Why women are out-earning menMarch 16, 2012: 11:44 AM ET
Women are poised to become America's biggest breadwinners.
The tipping point is a generation away, assuming women's economic power keeps rising as expected. But already, the trend is stunning enough that TIME made it the subject of its current cover.
"Almost 40% of working wives out-earn their husbands," noted Liza Mundy, author of "The Richer Sex"--both the cover story and a new book that goes by the same title--at a breakfast in New York City, hosted by TIME and Fortune.
The audience was Fortune's Most Powerful Women: female Masters of the Universe who have seven-figure salaries and househusbands. Mundy's research shows that women are out-earning men all around. In most U.S. metro areas, for instance, single childless women in their 20s have higher median incomes than their male peers. In Dallas and Atlanta, the average young woman earns $1.18 and $1.14, respectively, for every dollar earned by a male.
Why such rapid advancement? The Pill, Mundy said, helped spark the trend 50 years ago: Newly able to delay marriage and childbearing, women began focusing on their careers. America's shift to a service economy also favors college grads, who increasingly tend to be female. Today, women make up 60% of U.S. college classes and earn more masters and doctorate degrees than men.
What can stop women from out-earning men in more than 50% of U.S. households? "Nothing that I can see," Mundy, who writes for the Washington Post (WPO), told TIME Executive Editor Nancy Gibbs at the breakfast. Some industries, such as veterinary medicine, are so populated with women that few men are now entering them, she said. She calls the phenomenon "gender pollution." In 25 years, law and medicine may well be female-dominated.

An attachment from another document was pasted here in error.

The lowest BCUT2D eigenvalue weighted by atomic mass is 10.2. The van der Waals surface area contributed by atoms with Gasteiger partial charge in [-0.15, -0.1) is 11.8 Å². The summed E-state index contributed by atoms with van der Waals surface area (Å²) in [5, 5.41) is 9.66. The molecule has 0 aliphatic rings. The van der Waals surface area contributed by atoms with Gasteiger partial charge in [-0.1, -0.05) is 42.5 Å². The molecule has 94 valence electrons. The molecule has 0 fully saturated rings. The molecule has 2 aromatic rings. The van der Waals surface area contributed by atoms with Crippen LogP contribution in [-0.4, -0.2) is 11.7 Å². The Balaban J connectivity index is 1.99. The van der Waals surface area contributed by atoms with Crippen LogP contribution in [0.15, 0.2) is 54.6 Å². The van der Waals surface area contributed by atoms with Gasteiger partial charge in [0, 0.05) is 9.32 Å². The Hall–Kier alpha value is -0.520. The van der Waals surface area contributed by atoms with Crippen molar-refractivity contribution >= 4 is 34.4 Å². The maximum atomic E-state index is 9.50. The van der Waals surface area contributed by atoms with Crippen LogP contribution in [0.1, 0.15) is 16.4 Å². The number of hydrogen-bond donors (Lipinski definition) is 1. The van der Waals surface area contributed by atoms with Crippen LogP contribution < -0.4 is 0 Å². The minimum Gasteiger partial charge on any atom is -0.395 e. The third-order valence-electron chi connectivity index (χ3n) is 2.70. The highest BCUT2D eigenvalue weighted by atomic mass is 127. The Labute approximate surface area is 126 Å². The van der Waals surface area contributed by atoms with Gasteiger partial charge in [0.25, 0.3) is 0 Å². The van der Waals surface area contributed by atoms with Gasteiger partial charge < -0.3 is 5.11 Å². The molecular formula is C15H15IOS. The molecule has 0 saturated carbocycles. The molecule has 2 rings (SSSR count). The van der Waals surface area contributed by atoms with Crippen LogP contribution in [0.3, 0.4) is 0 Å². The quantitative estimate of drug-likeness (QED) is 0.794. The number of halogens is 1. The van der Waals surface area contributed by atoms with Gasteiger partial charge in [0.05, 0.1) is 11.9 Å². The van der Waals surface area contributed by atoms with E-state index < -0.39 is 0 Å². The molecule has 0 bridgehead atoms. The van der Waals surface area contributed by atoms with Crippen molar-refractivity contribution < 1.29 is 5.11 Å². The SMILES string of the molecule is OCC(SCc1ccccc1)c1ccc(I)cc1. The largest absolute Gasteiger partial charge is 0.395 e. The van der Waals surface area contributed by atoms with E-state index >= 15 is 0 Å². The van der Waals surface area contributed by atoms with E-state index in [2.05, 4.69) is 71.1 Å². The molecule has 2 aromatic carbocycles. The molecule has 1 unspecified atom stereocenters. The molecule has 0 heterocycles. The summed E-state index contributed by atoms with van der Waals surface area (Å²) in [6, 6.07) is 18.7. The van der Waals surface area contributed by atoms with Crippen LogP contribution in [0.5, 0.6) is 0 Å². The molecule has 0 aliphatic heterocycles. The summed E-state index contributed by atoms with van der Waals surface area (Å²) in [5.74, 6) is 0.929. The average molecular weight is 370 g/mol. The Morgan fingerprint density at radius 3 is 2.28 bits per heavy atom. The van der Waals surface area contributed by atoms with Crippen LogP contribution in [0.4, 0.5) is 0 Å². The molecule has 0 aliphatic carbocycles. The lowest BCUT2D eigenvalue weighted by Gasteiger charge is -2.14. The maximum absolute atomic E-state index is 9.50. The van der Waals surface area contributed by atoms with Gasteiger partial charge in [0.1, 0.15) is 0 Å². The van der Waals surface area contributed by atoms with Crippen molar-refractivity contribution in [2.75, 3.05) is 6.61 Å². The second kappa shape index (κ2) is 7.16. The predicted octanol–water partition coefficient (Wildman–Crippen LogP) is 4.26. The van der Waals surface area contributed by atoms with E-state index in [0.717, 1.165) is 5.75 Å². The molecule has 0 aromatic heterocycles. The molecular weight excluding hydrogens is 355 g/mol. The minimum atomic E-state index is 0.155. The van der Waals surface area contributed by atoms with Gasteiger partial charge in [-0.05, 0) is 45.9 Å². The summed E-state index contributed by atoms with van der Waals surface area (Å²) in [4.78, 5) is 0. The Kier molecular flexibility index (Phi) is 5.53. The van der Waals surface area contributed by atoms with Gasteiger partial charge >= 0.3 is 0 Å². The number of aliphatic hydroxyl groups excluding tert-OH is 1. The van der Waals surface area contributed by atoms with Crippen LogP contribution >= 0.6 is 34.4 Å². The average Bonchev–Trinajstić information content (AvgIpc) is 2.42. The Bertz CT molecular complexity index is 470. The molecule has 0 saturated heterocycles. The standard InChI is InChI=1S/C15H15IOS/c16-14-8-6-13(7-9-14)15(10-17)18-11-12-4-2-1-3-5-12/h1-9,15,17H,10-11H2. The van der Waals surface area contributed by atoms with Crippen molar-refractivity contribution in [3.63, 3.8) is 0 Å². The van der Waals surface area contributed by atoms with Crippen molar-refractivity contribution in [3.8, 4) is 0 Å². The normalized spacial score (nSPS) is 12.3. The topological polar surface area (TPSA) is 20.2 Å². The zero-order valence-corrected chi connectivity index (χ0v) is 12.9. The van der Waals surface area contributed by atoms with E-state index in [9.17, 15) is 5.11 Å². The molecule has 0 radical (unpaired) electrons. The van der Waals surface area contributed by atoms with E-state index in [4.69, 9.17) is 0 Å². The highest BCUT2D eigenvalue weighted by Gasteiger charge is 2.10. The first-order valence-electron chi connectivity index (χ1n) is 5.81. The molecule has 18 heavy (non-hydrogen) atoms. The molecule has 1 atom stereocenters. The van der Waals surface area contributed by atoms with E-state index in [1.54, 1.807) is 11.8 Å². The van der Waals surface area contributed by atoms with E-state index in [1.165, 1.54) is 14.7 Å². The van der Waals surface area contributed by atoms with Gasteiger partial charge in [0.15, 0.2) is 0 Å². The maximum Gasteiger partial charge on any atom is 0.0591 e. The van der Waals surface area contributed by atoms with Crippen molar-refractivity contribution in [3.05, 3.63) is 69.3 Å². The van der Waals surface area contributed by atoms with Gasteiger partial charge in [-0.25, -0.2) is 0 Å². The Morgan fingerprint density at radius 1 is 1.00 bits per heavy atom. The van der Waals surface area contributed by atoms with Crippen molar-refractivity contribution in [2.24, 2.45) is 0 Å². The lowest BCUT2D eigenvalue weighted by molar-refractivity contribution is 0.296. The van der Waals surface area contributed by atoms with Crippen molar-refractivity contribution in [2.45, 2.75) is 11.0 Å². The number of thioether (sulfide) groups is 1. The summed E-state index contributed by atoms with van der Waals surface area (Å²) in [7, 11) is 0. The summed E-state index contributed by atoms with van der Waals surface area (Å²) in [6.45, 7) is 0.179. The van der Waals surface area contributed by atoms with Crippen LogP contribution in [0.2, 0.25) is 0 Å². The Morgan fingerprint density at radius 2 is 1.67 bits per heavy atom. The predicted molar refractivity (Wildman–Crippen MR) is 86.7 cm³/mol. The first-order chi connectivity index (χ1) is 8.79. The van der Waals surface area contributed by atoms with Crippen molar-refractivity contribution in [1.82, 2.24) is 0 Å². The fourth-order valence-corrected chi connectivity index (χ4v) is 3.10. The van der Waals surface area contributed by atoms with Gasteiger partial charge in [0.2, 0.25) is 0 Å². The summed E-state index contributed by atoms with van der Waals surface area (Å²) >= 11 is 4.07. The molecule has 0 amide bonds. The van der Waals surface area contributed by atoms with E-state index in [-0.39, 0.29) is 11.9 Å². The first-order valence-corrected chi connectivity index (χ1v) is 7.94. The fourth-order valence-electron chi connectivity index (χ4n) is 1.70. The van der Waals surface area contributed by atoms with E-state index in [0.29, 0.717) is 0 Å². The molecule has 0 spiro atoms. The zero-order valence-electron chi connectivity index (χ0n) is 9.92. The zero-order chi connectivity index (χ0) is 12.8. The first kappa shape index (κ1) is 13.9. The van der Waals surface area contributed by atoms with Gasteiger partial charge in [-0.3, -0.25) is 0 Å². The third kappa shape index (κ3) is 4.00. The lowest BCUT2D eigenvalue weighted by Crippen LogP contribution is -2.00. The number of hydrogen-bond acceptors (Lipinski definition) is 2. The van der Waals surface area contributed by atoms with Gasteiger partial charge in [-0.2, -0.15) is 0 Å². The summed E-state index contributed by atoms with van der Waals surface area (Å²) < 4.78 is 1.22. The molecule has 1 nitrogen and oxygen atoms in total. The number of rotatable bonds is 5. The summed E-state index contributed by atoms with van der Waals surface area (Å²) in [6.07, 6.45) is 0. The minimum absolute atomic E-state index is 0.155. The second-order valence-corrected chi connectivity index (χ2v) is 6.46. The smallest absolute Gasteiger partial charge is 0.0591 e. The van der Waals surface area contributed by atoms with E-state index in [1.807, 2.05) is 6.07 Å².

And there's the fact that 41% of babies in the U.S. today are born to single mothers. While Mundy found no reliable data on how many of these unmarried moms are cohabiting vs. living alone, "what we do know from the census is that currently about 25% of children under 18 live with a mother and not a father."
This got me and the powerful women at my breakfast table asking: Can men, bred to be providers, live happily in a world where women may not need them for support? An optimist, Mundy believes that many men will cede control as breadwinners.(One bit of evidence: Marriage rates for high-income women are rising, as overall marriage rates decline.) Moreover, society will adapt by "broadening the definition of masculinity," she contends. Masculinity will include cooking as well as hunting, and child care as well as golf.
"We are always too quick to think masculinity is finished," Mundy writes in her TIME cover story. If the evolution plays out as she hopes, both men and women will become richer in their own ways.
Click here to read why men are attracted to high-earning women.